Comparative evaluation of methods for the detection of biofilm formation in coagulase-negative staphylococci and correlation with antibiogram
Authors Shrestha LB, Bhattarai NR, Khanal B
Received 13 December 2017
Accepted for publication 23 February 2018
Published 24 April 2018 Volume 2018:11 Pages 607—613
Checked for plagiarism Yes
Review by Single-blind
Peer reviewers approved by Dr Andrew Yee
Peer reviewer comments 2
Editor who approved publication: Dr Joachim Wink
Lok Bahadur Shrestha, Narayan Raj Bhattarai, Basudha Khanal
Department of Microbiology and Infectious Diseases, B. P. Koirala Institute of Health Sciences, Dharan, Nepal
Introduction: Coagulase-negative staphylococci (CNS) are normal commensals of human skin and mucous membranes. The objective of the study was to determine the prevalence of CNS among clinical isolates, characterize them up to species level, compare the three conventional methods for detection of biofilm formation, and study their antimicrobial susceptibility pattern.
Materials and methods: CNS were obtained from various clinical samples including blood, urine, central venous catheter tips, endotracheal tube aspirate, and pus during a 1-year period (July 1, 2014, to June 30, 2015). Characterization up to species level was done using biochemical tests, and biofilm formation was detected by tube adherence, Congo red agar, and tissue culture plate method. Antimicrobial susceptibility testing was performed following Clinical and Laboratory Standards Institute guidelines.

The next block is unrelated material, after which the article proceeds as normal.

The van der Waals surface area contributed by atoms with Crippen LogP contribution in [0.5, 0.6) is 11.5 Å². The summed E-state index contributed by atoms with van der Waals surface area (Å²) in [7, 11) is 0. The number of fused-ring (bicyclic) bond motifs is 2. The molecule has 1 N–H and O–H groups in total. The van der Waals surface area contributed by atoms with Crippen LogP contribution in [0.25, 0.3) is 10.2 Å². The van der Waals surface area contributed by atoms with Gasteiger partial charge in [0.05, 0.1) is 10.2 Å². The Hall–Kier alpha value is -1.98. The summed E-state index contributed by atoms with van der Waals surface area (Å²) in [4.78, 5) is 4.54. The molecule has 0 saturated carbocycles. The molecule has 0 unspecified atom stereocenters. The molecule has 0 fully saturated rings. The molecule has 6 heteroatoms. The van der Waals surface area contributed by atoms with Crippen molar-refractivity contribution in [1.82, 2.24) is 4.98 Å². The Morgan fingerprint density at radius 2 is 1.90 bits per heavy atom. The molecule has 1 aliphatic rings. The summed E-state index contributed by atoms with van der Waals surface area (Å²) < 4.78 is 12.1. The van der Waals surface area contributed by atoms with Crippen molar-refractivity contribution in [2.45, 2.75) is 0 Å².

Results: A total of 71 CNS isolates, comprising of seven species were obtained. Staphylococcus epidermidis was the most common species followed by S. saprophyticus and S. haemolyticus. We detected biofilm formation in 71.8% of isolates. Considering the fact that tissue culture plate method is the gold standard, sensitivity of tube adherence method and Congo red agar method was found as 82% and 78%, respectively. The isolates exhibited high resistance toward penicillin (90%), azithromycin (60%), co-trimoxazole (60%), and ceftriaxone (40%), while all were susceptible to vancomycin and linezolid. Biofilm former isolates showed higher resistance than the non-formers.
Conclusion: Among 71 CNS isolated, S. epidermidis was the most common isolate followed by S. saprophyticus and S. haemolyticus. Biofilm formation was detected in 71.8% of the isolates. All of the methods were effective in detecting biofilm-producing CNS strains. The antimicrobial resistance was significantly higher in biofilm formers than non-formers.
Keywords: CNS, Congo red agar, bloodstream infections, foreign body-related infections, tissue culture plate
This work is published and licensed by Dove Medical Press Limited. The full terms of this license are available at https://www.dovepress.com/terms.php and incorporate the Creative Commons Attribution - Non Commercial (unported, v3.0) License. By accessing the work you hereby accept the Terms. Non-commercial uses of the work are permitted without any further permission from Dove Medical Press Limited, provided the work is properly attributed. For permission for commercial use of this work, please see paragraphs 4.2 and 5 of our Terms.Download Article [PDF] View Full Text [HTML][Machine readable]